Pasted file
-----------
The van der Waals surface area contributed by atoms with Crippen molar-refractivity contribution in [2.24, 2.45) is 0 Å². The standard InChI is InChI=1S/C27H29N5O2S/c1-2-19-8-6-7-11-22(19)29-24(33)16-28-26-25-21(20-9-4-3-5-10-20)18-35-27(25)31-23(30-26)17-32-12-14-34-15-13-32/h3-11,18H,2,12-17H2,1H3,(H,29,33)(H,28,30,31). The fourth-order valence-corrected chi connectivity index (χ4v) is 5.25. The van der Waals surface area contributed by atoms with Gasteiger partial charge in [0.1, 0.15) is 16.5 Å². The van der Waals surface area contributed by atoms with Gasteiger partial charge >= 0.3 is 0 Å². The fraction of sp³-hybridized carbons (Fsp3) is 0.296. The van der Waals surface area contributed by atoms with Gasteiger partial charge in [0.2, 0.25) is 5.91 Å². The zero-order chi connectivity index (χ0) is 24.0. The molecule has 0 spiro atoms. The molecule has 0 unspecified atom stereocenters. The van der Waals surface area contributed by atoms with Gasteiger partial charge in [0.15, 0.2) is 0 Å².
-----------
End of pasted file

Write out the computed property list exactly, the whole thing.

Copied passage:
The van der Waals surface area contributed by atoms with Crippen molar-refractivity contribution in [2.24, 2.45) is 0 Å². The standard InChI is InChI=1S/C27H29N5O2S/c1-2-19-8-6-7-11-22(19)29-24(33)16-28-26-25-21(20-9-4-3-5-10-20)18-35-27(25)31-23(30-26)17-32-12-14-34-15-13-32/h3-11,18H,2,12-17H2,1H3,(H,29,33)(H,28,30,31). The fourth-order valence-corrected chi connectivity index (χ4v) is 5.25. The van der Waals surface area contributed by atoms with Gasteiger partial charge in [0.1, 0.15) is 16.5 Å². The van der Waals surface area contributed by atoms with Gasteiger partial charge >= 0.3 is 0 Å². The fraction of sp³-hybridized carbons (Fsp3) is 0.296. The van der Waals surface area contributed by atoms with Gasteiger partial charge in [0.2, 0.25) is 5.91 Å². The zero-order chi connectivity index (χ0) is 24.0. The molecule has 0 spiro atoms. The molecule has 0 unspecified atom stereocenters. The van der Waals surface area contributed by atoms with Gasteiger partial charge in [0.15, 0.2) is 0 Å².